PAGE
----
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As closing sales are conducted in Target’s Canadian stores, executives appear to have benefited from questionable share-unit timing.MARK BLINCH/Reuters

Target Corp.'s decision to grant share units to 20 executives and directors on the day before announcing its decision to close its stores in Canada would not be allowed under Canadian law for a domestic company in the same situation.

The board of the Minneapolis-based retailer operates under U.S. rules, allowing companies to grant equity to insiders on a pre-determined date, irrespective of what undisclosed news is in the pipeline, even if the date proves beneficial for those receiving the grants.

In Target's case, the grant of 113,298 performance share units to 10 executives and 10 directors on Jan. 14 came just before it released news on Jan. 15 that the company was closing all of its 133 stores in Canada because it had determined they could not be profitable for at least five years.

The news sent Target's share price up to $75.67 (U.S.) on Jan. 15 from $74.33 the prior day. Since then, the shares have risen further, closing at $76.87 on Friday. A Target spokeswoman said the company has an established practice of granting annual equity awards at its January board meeting.

In Canada, Toronto Stock Exchange listing rules do not allow boards to grant stock options to insiders if the company has material, undisclosed news, even if the grant date was pre-determined and falls at the same time each year, says Toronto securities lawyer Cornell Wright of Torys LLP.

While the TSX rule specifically mentions stock options, Mr. Wright said it is broadly interpreted to cover other grants such as share units that raise the same policy issues.

"They've specifically stated they don't view regular annual grants during those periods to be a mitigating factor," he said. "When we've worked with cross-border companies, it's a revelation to them that the Canadian rules work so differently."

The Canadian standards reduce the opportunity for insiders to choose a favourable time to release good or bad news to improve the value of their new equity grants. But Mr. Wright said there are pros and cons to both countries' systems.

The obvious drawback with the American rules is that they can leave boards open to criticism about the optics of well-timed equity grants, which has been the result in Target's case.

"In the U.S. you can do it, but you're going to potentially court reputation harm," Mr. Wright said. "Even though it's allowed, people are going to be left with a bad taste in their mouth."

Critics of the U.S. rules argue that even if the grant date is fixed, companies can choose to issue news releases at a beneficial time around that date, creating an opportunity for unscrupulous timing of news if insiders are seeking to enrich themselves.

The benefit of the model, however, is that boards can proceed with routine equity grants without becoming entangled in complications, insulating boards from legal action if the grant dates happen to be favourable.

Charles Elson, director of the Weinberg Centre for Corporate Governance at the University of Delaware, said the rules are intended to avoid the appearance of insider trading, and companies could risk more trouble if they move away from their regular grant dates when news is pending.

"You can't fault a board for using automatic procedures," Mr. Elson said.

However, "discretion is the better part of valour," he added, and companies may prefer to ensure news is out before equity is granted, if possible.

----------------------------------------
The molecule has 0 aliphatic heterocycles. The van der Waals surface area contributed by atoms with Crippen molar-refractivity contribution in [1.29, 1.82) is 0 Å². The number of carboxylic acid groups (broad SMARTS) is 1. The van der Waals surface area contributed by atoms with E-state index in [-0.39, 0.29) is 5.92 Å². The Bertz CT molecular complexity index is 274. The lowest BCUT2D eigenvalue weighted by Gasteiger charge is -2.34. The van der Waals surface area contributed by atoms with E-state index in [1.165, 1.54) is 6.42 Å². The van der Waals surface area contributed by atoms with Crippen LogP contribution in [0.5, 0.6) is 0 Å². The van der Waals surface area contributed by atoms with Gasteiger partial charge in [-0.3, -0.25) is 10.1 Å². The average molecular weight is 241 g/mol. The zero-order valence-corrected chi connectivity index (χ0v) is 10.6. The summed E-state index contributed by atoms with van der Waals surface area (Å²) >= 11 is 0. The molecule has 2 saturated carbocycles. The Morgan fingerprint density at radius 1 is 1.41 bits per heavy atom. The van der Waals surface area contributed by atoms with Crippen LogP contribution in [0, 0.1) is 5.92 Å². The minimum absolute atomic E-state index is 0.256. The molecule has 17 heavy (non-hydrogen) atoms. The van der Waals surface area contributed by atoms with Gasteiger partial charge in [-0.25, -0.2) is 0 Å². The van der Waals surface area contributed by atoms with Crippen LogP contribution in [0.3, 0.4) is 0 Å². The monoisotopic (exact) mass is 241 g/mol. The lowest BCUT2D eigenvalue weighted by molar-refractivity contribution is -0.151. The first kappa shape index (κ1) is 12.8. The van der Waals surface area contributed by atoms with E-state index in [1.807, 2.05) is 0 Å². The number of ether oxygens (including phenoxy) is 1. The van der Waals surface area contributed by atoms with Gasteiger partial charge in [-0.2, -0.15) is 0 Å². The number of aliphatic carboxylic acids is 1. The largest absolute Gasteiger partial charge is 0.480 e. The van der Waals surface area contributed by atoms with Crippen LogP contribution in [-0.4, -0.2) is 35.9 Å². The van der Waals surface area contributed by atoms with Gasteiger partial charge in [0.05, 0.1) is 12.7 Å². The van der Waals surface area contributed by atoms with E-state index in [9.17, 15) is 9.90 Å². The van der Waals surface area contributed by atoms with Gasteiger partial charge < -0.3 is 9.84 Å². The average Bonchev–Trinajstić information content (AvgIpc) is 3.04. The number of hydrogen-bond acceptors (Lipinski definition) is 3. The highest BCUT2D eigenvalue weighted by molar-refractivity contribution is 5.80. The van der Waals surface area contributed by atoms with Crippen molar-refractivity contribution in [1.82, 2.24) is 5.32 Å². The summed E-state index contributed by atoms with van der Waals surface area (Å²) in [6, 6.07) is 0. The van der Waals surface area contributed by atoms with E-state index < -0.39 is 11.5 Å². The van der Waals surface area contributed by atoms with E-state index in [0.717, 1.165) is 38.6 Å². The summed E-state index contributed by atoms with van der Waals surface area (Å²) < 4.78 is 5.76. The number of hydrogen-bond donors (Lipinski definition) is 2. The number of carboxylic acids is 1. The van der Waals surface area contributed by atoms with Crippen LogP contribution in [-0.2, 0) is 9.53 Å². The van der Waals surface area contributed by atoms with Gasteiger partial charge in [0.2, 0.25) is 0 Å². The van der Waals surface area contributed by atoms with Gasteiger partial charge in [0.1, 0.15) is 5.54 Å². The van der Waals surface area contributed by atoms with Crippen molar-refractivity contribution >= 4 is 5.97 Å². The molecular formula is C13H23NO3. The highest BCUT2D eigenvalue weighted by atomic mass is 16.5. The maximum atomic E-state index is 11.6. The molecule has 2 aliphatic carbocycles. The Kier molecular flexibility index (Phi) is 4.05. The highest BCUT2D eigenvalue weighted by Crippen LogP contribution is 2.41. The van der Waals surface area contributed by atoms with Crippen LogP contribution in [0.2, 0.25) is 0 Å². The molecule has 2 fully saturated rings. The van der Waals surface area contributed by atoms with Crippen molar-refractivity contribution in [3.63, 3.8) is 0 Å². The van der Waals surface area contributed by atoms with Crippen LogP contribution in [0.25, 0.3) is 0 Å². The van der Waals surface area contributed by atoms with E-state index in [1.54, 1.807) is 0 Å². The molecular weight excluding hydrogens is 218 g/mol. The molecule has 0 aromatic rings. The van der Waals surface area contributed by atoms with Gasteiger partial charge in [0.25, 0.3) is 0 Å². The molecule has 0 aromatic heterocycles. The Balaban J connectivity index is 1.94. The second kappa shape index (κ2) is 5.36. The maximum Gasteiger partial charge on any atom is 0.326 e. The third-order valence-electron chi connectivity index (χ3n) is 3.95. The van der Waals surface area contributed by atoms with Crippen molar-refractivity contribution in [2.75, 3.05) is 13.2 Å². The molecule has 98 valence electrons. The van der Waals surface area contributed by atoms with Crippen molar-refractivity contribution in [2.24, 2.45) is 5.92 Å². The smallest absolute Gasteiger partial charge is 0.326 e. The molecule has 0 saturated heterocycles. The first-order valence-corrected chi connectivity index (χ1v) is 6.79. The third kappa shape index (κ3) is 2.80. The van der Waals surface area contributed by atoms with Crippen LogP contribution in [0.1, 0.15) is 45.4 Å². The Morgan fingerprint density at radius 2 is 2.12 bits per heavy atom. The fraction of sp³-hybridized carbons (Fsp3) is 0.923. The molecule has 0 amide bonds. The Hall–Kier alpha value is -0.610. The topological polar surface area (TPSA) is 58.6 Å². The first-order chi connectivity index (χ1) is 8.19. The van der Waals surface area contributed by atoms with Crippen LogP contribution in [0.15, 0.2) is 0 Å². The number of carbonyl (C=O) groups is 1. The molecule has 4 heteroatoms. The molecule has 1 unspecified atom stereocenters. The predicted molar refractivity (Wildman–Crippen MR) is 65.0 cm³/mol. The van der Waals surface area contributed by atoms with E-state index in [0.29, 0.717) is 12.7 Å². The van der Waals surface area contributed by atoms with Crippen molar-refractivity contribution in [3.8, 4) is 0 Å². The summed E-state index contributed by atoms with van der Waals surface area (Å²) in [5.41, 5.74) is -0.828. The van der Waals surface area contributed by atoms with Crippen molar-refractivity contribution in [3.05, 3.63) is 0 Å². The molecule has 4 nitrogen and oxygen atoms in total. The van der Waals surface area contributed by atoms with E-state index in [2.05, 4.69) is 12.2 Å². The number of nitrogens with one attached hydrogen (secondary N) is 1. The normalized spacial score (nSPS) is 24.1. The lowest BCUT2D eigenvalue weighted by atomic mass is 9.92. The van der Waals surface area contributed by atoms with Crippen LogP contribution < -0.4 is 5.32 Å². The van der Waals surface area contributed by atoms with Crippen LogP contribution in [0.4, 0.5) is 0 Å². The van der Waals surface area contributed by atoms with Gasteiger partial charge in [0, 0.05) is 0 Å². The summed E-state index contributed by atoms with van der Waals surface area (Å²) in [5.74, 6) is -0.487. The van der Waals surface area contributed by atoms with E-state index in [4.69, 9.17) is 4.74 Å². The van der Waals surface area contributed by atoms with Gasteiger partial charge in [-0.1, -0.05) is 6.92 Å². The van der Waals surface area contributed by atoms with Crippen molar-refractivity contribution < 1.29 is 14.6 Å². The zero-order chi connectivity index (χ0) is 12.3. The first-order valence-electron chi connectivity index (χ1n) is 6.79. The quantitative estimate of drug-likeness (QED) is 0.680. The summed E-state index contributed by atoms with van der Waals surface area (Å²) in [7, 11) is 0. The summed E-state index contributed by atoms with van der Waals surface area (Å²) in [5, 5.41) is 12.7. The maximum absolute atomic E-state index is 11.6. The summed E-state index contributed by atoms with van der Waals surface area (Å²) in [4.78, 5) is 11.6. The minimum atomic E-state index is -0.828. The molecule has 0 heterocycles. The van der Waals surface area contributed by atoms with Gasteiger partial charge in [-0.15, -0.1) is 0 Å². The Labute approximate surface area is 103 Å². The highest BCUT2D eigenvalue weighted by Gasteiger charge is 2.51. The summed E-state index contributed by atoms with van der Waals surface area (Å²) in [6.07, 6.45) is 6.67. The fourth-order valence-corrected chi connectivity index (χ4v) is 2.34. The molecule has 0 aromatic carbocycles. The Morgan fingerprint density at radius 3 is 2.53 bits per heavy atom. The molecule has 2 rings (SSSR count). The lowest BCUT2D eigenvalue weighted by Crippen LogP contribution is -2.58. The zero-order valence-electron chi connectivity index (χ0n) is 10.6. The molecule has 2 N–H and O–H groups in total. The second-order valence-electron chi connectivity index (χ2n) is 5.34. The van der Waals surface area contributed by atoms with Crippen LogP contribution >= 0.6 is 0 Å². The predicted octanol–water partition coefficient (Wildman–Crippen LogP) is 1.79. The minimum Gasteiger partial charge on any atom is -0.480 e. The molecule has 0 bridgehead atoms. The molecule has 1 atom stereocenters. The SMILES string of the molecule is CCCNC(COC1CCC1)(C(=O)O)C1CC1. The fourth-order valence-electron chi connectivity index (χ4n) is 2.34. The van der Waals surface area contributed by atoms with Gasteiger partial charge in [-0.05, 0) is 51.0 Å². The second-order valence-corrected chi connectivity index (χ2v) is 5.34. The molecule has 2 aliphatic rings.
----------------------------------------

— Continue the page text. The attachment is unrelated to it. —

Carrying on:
The Canadian rules avoid much of the trouble with optics of favourable timing, but they can cause their own problems for boards.

For example, if insiders are awaiting a routine, annual grant of stock options, and it is unexpectedly delayed, it can tip insiders that important news is pending.

"If you have a big company and you're making grants to 100 people, all 100 people are going to know you're not making grants when you normally would have done it," Mr. Wright said. "So you're running the risk of making people anxious, and you're running the risk of people speculating about what might be going on."

Compensation consultant Paul Gryglewicz of Global Governance Advisors said the Canadian rules can also sometimes leave boards struggling to find any date to grant new equity.

Mr. Gryglewicz said he worked with a Canadian board that had so many deals in the pipeline that it struggled to find a date to do its annual stock option grant that wouldn't fall during a blackout period.

Companies in both countries have developed strategies to try to mitigate some of the downside risks of both systems.

Mr. Wright said U.S. boards can approve equity grants at a set date, but arrange for the grants to be issued at a date in the future – a month later, or even at the end of the current fiscal quarter.

He said the practice of building in delays is especially common when boards approve equity during an off-cycle time that is different from the normal annual grant date, such as when a new executive is hired and issued share units or stock options as a hiring bonus.

Some U.S. boards also try to factor in the impact of undisclosed news on the share price, and adjust the size of an equity grant accordingly, he added. If news could raise the share price by 10 per cent, an executive may get 10 per cent fewer shares as a result.

While the impact may be hard to know in advance, Mr. Wright said companies are accustomed to doing a sophisticated analysis of the potential impact on shareholder value from proposed transactions such as takeover deals.

In Canada, boards sometimes try to avoid major news decisions in the period before the annual equity grant date. But the option is not always available when third parties are involved, such as during takeover deals, and boards do not always have flexibility.

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